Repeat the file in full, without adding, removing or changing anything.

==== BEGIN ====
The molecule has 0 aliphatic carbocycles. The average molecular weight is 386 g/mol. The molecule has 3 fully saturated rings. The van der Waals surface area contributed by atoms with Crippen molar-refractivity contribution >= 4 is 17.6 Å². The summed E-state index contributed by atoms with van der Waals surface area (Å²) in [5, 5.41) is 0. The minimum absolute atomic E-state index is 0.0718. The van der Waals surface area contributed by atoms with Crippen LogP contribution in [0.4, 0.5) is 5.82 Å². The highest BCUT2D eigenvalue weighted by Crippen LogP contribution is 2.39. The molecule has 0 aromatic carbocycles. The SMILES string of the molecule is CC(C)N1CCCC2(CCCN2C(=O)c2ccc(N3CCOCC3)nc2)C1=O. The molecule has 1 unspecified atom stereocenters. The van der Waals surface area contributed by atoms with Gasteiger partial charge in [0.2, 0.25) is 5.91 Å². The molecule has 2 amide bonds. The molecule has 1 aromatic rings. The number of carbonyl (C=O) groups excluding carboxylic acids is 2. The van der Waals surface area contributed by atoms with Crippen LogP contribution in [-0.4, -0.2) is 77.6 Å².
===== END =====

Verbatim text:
The molecule has 0 aliphatic carbocycles. The average molecular weight is 386 g/mol. The molecule has 3 fully saturated rings. The van der Waals surface area contributed by atoms with Crippen molar-refractivity contribution >= 4 is 17.6 Å². The summed E-state index contributed by atoms with van der Waals surface area (Å²) in [5, 5.41) is 0. The minimum absolute atomic E-state index is 0.0718. The van der Waals surface area contributed by atoms with Crippen LogP contribution in [0.4, 0.5) is 5.82 Å². The highest BCUT2D eigenvalue weighted by Crippen LogP contribution is 2.39. The molecule has 0 aromatic carbocycles. The SMILES string of the molecule is CC(C)N1CCCC2(CCCN2C(=O)c2ccc(N3CCOCC3)nc2)C1=O. The molecule has 1 unspecified atom stereocenters. The van der Waals surface area contributed by atoms with Gasteiger partial charge in [0.2, 0.25) is 5.91 Å². The molecule has 2 amide bonds. The molecule has 1 aromatic rings. The number of carbonyl (C=O) groups excluding carboxylic acids is 2. The van der Waals surface area contributed by atoms with Crippen LogP contribution in [-0.4, -0.2) is 77.6 Å².